This past Monday was the 16th anniversary of the tragic terrorist attacks that shook our nation on September 11th, 2001. Veterans Advantage posted a Facebook update on the 11th in remembrance of the Americans that lost their lives that day, thanking the firefighters and police who courageously responded, as well as those servicemembers who have continued to fight to defend our freedoms each and every day since.
We also asked our followers to tell us where they were when they learned that the United States was under attack. Your comments echoed our own feelings and thoughts - it seems like it was just yesterday. It is hard to believe that those enlisting in the military today would have been only 2 years old when the Twin Towers fell and the War on Terror began.
One comment on our post struck a major chord. United Airlines Captain David Fawcett, a retired Major who served as a Pilot and Aircraft Commander in the Air National Guard for 20 years, and who has been a Pilot for United for 19 years, wrote to tell us his amazing, heart-chilling story. Afterward, we called him for a full interview.
“It’s amazing how much you do remember, even after so much time has passed,” David told us. “I was based in New York, and the flight crews that we lost that day were all New York crews that had flown those routes multiple times. They were my co-workers.”
“I was the First Officer on United 1526 that day, flying from LaGuardia to Denver,” David continued. “We took off 9 minutes before the first airplane hit the North Tower of the World Trade Center. We were changed over to Cleveland Center Air Traffic Control (ATC), and there was a lot of confusion as ATC began issuing holding instructions for aircraft inbound to the New York area airports. We were joking that it must be the weather because, ironically, it was a clear, sunny day on 9/11.”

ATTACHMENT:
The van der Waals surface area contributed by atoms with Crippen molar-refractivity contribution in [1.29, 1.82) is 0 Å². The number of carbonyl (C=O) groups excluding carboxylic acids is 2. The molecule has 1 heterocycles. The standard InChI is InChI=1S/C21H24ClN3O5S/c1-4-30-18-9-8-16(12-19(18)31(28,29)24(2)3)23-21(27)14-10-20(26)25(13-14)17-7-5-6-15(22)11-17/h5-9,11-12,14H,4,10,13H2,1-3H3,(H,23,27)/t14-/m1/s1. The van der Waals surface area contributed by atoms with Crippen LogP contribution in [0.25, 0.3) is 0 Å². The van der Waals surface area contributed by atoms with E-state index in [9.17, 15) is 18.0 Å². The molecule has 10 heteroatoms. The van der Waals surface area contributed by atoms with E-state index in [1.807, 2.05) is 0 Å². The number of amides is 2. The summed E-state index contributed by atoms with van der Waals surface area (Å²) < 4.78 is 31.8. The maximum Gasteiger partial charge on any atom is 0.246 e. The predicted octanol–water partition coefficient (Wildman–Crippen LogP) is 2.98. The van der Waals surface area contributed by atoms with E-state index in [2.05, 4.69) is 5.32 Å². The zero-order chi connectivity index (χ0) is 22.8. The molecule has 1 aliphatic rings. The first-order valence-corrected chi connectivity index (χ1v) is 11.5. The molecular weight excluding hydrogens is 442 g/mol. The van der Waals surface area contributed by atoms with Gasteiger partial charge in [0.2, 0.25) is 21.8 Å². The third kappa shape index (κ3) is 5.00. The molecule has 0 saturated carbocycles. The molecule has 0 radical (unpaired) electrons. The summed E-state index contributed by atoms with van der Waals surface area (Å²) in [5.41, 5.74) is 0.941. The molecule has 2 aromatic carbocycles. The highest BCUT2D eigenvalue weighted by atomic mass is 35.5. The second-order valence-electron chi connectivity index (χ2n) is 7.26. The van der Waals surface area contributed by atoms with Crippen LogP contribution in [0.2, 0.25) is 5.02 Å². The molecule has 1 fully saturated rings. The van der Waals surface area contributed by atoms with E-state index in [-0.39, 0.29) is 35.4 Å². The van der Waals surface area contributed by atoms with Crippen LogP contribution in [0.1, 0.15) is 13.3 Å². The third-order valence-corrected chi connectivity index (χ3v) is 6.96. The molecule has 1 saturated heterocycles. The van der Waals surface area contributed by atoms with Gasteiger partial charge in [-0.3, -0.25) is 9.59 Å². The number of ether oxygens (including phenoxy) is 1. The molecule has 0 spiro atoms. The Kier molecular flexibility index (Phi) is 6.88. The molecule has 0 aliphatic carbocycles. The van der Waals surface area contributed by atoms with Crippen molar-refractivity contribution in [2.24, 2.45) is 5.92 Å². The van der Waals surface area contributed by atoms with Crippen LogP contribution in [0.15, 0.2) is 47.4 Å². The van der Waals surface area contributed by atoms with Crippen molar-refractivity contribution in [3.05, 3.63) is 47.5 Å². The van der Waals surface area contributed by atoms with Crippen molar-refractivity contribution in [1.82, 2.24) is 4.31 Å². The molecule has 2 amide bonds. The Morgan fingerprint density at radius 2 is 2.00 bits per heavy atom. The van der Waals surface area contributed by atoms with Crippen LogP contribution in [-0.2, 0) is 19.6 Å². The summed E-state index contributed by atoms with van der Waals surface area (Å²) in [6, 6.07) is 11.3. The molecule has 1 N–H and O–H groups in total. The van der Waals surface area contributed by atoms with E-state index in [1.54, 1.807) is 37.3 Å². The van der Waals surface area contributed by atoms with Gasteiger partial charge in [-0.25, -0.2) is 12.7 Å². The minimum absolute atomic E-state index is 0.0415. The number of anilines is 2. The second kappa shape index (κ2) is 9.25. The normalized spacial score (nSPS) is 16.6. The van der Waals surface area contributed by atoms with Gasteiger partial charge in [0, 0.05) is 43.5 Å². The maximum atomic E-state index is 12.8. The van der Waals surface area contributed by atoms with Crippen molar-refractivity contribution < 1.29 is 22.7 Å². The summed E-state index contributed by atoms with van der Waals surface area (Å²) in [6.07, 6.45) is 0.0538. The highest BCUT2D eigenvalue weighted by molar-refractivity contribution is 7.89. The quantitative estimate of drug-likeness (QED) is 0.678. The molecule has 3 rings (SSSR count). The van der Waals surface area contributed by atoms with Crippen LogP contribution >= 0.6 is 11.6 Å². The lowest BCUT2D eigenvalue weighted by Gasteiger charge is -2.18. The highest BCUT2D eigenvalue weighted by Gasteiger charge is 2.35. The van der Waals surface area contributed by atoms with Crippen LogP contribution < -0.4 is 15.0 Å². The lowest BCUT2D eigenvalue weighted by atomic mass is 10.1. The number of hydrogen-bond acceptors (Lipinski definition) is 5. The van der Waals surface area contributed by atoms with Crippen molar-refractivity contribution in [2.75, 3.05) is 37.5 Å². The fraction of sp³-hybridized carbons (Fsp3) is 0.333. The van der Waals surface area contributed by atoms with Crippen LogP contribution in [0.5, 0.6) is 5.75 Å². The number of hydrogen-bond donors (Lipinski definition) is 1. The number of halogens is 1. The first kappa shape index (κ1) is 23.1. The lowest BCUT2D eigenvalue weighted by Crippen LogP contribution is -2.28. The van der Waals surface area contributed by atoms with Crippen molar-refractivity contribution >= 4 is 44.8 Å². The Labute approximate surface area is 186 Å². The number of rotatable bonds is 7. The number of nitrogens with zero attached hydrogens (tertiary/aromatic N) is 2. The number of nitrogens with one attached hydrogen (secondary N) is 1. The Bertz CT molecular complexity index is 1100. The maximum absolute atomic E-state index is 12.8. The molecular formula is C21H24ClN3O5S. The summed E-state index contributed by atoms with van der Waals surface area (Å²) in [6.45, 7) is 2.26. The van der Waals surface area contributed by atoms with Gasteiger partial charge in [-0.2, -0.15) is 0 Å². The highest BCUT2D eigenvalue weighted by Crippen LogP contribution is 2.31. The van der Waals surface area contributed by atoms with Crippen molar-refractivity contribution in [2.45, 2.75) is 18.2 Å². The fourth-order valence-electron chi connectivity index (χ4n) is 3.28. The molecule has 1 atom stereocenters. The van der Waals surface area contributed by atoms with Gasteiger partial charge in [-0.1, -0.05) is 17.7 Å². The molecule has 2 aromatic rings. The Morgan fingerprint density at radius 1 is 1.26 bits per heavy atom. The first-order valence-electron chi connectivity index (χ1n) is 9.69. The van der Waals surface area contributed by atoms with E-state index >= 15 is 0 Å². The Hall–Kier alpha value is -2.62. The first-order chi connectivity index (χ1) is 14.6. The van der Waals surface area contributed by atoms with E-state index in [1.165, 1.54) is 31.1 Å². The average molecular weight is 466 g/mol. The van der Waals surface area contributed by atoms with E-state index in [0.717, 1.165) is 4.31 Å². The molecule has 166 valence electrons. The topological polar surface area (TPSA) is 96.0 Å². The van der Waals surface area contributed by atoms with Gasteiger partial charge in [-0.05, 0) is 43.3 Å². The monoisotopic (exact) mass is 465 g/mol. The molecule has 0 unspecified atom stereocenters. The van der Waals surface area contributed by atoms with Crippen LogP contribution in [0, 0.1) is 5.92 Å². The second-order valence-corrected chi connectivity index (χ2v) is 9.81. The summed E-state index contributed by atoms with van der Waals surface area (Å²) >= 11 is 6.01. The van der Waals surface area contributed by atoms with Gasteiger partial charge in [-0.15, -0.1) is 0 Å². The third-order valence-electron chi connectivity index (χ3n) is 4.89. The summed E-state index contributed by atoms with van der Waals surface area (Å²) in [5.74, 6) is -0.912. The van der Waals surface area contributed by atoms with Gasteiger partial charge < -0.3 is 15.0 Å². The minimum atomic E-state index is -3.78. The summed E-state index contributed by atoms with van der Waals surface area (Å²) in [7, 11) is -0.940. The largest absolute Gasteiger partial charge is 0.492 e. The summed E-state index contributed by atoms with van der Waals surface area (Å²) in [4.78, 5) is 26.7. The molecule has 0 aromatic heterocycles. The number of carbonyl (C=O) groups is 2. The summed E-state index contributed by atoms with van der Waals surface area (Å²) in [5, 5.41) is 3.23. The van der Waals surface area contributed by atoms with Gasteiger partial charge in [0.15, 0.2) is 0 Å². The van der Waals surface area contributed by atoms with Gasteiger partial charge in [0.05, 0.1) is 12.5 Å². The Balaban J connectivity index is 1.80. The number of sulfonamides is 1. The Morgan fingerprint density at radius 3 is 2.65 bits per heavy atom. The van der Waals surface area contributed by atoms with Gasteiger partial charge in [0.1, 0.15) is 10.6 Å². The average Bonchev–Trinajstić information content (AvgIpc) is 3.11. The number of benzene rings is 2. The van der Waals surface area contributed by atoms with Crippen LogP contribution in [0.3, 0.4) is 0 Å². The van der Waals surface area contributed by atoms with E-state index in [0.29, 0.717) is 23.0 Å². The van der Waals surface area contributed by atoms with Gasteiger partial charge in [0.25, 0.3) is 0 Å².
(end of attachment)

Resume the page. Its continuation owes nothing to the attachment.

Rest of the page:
David couldn’t have guessed that they had been transferred to Cleveland’s Air Traffic Control because there was a major crisis at hand. David said they began receiving confusing, almost cryptic messages from their dispatcher. Reports of hijacked aircraft had been received, but no one in the air knew yet what the hijackers had planned.
“We received a note from dispatchers telling us that a plane had hit the Trade Tower,” David told us. “United 93, which was right behind us, was heading westbound like we were. ATC was trying to contact them [United 93]. There had been commotion on the radio frequency already and it was really strange. Air Traffic Control asked if we could get in touch with them, so I tried calling United 93 several times on the radio, but we couldn’t get ahold of them. There was no reply. It was right about then that we heard the terrorists broadcast live on the frequency saying they had hijacked the plane and had a bomb onboard. They had accidentally pressed the wrong button in the cockpit and thought they were addressing the passengers on the PA system. ATC said, “Calling Center, say again?” A Delta Airlines pilot chimed in: “We heard bomb on board,” and I said the same thing. ATC replied “Yes, that’s what we thought. We believe its United 93 and we think are hijacked.”
David explained to us that this is a common problem. The buttons are very close to each other in the cockpit, and it’s easy to push the wrong one. Especially if you aren’t familiar with the controls.
“As part of our instrumentation, we can see other aircraft around us simply as colored shapes on our navigation displays. We noticed the aircraft behind us doing an aggressive climb. We figured out it was United 93. It was then that ATC started getting airplanes out of the way. We were in front and were turned to the south and Delta, directly behind United 93, was turned to the north. We then noticed the distance between us was increasing rapidly and figured out United 93 had turned around at that point” David recalled.
He would find out later that the crew and passengers of Flight 93 had learned of the fate of those aboard Flights 11 and 175, and had fought back against the hijackers, stopping the plane from reaching its intended destination. While it is not known for sure where the terrorists planned to crash the plane, it is thought that they would have targeted the White House.